The time zones in Europe shown in a map.
Europe Timezones
Raw graphic: Rob984 wikimedia (CC BY-SA 4.0)

Criticism of Central European Summer Time (CEST)
The most widespread criticism of Central European Summer Time (CEST) is that, compared to Central European Time (CET), the time in CEST is actually set back one hour, with respect to the fact that people with regular working hours have to go to bed one hour earlier in the evening and get up one hour earlier in the morning. Those who have to go to bed at 23:00 CET and get up at 06:00 in order to get to work rested and on time, have to go to bed at 22:00 CET and get up at 05:00 CET. Of course, in summer it is partly still light at 22:00 and still dark at 05:00, which has an impact on sleep.
For all appointments in CEST, they are always one hour earlier according to CET. You have an appointment at 07:00 in CEST? Then you have the appointment at 06:00 according to CET.
The introduction of CEST had purely economic interests in the European internal market. Health aspects were not taken into account. A time change and the associated shift in bedtime has a negative impact on health. This in turn leads to higher costs for health care and consequently to an economic strengthening of the pharmaceutical industry. Already at the time of the introduction of CEST in Europe (1973 to 1981) Donald Rumsfeld (1975-1977 Secretary of Defense of the USA, 1977-1985 Chairman of the Board of G.D. Searle & Company (introduction of aspartame, from 1985 Monsanto)) warned of the change of danger from the military-industrial complex to the danger from the pharmaceutical-industrial complex. Changes in bedtime mean stress for body and soul and can lead to depression and cancer, where the numbers of people affected are steadily increasing.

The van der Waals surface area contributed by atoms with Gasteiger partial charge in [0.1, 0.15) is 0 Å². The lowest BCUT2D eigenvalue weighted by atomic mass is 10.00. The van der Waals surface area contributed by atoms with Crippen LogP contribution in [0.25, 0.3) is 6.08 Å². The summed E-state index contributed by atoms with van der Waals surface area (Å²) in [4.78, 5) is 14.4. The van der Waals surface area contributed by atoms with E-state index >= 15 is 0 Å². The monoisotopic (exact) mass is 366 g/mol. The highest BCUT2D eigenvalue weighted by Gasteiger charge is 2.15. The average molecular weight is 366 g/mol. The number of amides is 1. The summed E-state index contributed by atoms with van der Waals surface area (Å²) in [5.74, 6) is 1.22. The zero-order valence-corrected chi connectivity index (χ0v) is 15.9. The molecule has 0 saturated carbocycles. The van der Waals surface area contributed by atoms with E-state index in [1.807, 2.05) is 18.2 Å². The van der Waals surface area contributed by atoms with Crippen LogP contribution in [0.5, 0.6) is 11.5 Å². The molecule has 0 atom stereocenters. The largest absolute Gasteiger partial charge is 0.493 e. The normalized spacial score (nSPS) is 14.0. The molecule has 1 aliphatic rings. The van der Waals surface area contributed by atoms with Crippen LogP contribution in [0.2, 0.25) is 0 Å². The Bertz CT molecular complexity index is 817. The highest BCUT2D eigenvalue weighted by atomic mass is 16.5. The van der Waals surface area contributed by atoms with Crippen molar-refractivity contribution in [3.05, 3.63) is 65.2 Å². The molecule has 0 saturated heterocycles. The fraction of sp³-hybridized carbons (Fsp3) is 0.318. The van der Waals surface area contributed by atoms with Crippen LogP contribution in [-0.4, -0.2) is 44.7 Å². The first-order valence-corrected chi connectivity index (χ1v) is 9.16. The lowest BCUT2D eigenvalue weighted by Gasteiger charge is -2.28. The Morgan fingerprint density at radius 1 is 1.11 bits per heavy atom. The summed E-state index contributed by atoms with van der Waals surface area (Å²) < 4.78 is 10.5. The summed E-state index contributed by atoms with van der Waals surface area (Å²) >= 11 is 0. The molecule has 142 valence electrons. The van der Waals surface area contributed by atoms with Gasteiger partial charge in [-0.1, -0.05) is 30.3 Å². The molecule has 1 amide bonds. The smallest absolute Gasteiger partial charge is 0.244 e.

Midday sun shift
The digital solar time looks like a gimmick at first glance. But it can also be helpful. In the summer months, some people are advised to avoid the midday sun. Now, Central European Time (CET) deviates very far from true solar time in some locations. Thus, at locations in Germany alone, the midday sun can deviate by up to 1 hour compared to CET.

New Year's Eve & Midnight
The advantage of the digital sundial is that it works even without the sun. Thus, the digital sundial also shows the exact time of midnight. Celebrating the turn of the year on New Year's Eve is possible with the digital sundial in any place in the world according to true solar time (±30 seconds).

Examples:
Central European Time (CET) is 00:06:22 (6 minutes and 22 seconds) different from local mean time at the TV Tower at Alexanderplatz in Berlin. At the TV Tower on Alexanderplatz in Berlin (Germany), midnight (00:00:00) is only 6 minutes and 22 seconds later than CET. Added to this is the difference from true solar time, which fluctuates over a solar year.

At Cologne Cathedral (Germany), Central European Time (CET) differs from local mean time by 00:32:10 (32 minutes and 10 seconds). At Cologne Cathedral, according to mean local time, midnight (00:00:00) is only 32 minutes and 10 seconds later than according to CET. Added to this is the difference from true solar time, which fluctuates over a solar year.

At the beach of Palma de Mallorca (Spain), the Central European Time (CET) differs from the local mean time by 00:49:21 (49 minutes and 21 seconds). At the beach of Palma de Mallorca (Spain), midnight (00:00:00) is 49 minutes and 21 seconds later than CET. Added to this is the difference from true solar time, which fluctuates over a solar year.

The city of Santiago de Compostela in Galicia (Spain) is located west of the prime meridian, i.e. west of Greenwich Mean Time (GMT), but it is not GMT that applies there, but CET. Consequently, the difference between CET and mean local time there is greater than that between CET and GMT. At the Cathedral of Santiago de Compostela in Galicia (Spain), the Central European Time (CET) differs from the mean local time by 01:34:10 (1 hour, 34 minutes and 10 seconds). At the Cathedral of Santiago de Compostela in Galicia (Spain), midnight (00:00:00) is only 1 hour, 34 minutes and 10 seconds later than CET. Added to this is the difference from true solar time, which fluctuates over a solar year.